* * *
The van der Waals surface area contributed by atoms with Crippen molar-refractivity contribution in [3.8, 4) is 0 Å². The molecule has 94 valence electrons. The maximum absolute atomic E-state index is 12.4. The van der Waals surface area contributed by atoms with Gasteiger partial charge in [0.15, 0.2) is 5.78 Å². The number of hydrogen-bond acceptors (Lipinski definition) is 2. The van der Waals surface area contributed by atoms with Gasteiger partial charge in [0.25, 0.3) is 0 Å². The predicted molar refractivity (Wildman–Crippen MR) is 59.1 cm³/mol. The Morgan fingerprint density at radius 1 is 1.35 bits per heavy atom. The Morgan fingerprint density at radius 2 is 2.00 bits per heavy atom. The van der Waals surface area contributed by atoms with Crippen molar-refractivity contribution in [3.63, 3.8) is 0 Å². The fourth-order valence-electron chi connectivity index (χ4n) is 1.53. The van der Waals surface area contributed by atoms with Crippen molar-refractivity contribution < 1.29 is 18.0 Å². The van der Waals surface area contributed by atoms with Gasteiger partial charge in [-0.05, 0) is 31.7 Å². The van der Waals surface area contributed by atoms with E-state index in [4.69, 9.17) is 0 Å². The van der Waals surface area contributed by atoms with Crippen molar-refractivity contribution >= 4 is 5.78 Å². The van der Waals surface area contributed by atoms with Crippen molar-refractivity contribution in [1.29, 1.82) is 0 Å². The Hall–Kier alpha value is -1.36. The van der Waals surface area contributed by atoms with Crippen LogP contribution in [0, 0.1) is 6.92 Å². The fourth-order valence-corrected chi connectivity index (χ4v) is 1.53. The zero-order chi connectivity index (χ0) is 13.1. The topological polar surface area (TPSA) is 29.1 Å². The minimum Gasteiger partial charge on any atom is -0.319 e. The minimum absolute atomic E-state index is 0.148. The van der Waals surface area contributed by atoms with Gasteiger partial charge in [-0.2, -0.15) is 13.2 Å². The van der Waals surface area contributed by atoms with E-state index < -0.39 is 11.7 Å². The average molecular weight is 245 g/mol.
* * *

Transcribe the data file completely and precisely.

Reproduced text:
The van der Waals surface area contributed by atoms with Crippen molar-refractivity contribution in [3.8, 4) is 0 Å². The molecule has 94 valence electrons. The maximum absolute atomic E-state index is 12.4. The van der Waals surface area contributed by atoms with Gasteiger partial charge in [0.15, 0.2) is 5.78 Å². The number of hydrogen-bond acceptors (Lipinski definition) is 2. The van der Waals surface area contributed by atoms with Gasteiger partial charge in [0.25, 0.3) is 0 Å². The predicted molar refractivity (Wildman–Crippen MR) is 59.1 cm³/mol. The Morgan fingerprint density at radius 1 is 1.35 bits per heavy atom. The Morgan fingerprint density at radius 2 is 2.00 bits per heavy atom. The van der Waals surface area contributed by atoms with Crippen molar-refractivity contribution in [3.63, 3.8) is 0 Å². The fourth-order valence-electron chi connectivity index (χ4n) is 1.53. The van der Waals surface area contributed by atoms with Crippen molar-refractivity contribution < 1.29 is 18.0 Å². The van der Waals surface area contributed by atoms with Gasteiger partial charge in [-0.05, 0) is 31.7 Å². The van der Waals surface area contributed by atoms with E-state index in [4.69, 9.17) is 0 Å². The van der Waals surface area contributed by atoms with Crippen molar-refractivity contribution >= 4 is 5.78 Å². The van der Waals surface area contributed by atoms with Crippen molar-refractivity contribution in [1.29, 1.82) is 0 Å². The Hall–Kier alpha value is -1.36. The van der Waals surface area contributed by atoms with Crippen LogP contribution in [0, 0.1) is 6.92 Å². The fourth-order valence-corrected chi connectivity index (χ4v) is 1.53. The zero-order chi connectivity index (χ0) is 13.1. The topological polar surface area (TPSA) is 29.1 Å². The minimum Gasteiger partial charge on any atom is -0.319 e. The minimum absolute atomic E-state index is 0.148. The van der Waals surface area contributed by atoms with Gasteiger partial charge in [-0.2, -0.15) is 13.2 Å². The van der Waals surface area contributed by atoms with E-state index < -0.39 is 11.7 Å². The average molecular weight is 245 g/mol.